Jessica De La Rosa, friend of the YPC and this year’s reigning Ms. Wheelchair New York, reminded us that disabilities do not equate to inabilities. Jessica and most of her family members live with either Osteogenesis Imperfecta or another type of severe physical disability, but she does not seem to perceive that as an insurmountable circumstance. She shared with us her positive outlook, her drive, and determination to live life to the fullest. As Ms. Wheelchair New York, she is an advocate for people with disabilities and seeks to raise awareness about inclusion in school systems. She often takes care of her young niece and nephews who are also in wheelchairs because of their Muscular Dystrophy. Jessica shared with us that often times she sees her niece and nephews being left out of field trips and social activities with their peers without good reason. She went on to say that when its time for a field trip, the school will almost always initially state that her niece and nephews cannot participate because either, there is no space on the bus, the destination is not accessible, or there is not enough chaperones. Jessica will do everything she can to get them on the trip because, she’s found, that most of the time, these excuses are either untrue or easily solvable. Jessica hopes that advocacy work and inclusion initiatives will allow all children to be treated equally in schools so that children with disabilities feel good about their place in the classroom.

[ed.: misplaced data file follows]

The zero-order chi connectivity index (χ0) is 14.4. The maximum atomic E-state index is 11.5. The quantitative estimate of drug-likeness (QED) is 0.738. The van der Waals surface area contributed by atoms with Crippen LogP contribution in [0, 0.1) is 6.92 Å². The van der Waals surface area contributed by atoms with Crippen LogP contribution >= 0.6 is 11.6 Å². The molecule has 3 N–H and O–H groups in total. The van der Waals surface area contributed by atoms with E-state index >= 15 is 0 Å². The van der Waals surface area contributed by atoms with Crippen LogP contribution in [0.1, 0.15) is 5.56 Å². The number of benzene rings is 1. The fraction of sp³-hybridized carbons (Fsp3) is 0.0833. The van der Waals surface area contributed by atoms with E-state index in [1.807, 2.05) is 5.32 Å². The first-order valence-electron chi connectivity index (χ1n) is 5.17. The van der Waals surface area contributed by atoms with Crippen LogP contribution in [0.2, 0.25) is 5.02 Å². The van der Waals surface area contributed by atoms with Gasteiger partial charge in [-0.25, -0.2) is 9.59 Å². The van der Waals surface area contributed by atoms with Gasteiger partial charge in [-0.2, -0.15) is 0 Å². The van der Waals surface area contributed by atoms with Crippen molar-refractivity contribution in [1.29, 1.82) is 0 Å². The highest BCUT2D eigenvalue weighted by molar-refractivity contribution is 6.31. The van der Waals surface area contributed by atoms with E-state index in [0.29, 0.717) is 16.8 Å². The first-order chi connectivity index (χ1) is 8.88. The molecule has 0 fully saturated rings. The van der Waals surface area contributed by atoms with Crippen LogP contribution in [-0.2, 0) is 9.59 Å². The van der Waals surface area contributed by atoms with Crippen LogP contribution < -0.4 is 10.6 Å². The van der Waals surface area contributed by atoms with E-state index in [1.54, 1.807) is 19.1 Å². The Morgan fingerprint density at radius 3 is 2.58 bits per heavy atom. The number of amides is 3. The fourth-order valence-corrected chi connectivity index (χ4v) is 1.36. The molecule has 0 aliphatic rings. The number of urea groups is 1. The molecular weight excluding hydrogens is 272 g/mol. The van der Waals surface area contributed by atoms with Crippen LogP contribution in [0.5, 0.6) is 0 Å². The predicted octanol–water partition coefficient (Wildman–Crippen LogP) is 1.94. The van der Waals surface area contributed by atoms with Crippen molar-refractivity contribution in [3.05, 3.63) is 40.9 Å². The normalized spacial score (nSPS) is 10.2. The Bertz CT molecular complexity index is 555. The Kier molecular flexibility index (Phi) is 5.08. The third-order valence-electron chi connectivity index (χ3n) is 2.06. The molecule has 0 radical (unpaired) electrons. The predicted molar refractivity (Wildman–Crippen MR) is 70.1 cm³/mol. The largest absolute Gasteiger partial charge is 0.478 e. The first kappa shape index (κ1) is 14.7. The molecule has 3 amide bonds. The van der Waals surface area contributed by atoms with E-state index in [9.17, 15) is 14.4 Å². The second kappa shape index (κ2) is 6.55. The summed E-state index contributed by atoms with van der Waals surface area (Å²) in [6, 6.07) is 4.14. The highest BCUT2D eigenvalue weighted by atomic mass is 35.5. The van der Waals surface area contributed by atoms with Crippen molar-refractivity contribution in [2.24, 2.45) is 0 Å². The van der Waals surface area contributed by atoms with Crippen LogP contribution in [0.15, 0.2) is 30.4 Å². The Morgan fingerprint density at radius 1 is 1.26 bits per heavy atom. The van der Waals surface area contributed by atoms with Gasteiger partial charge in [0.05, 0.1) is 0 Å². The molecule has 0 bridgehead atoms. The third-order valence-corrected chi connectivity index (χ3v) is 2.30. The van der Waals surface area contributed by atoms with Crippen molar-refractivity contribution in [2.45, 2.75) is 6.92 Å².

Jessica also shared how inconvenient it can be to get around for her and her wheelchair bound family members. She has experienced being stuck on a subway platform for hours because the elevator stopped working right before she got there, ridiculously long waits for both Access-A-Ride, the city’s paratransit service, and for an accessible NYC taxicab.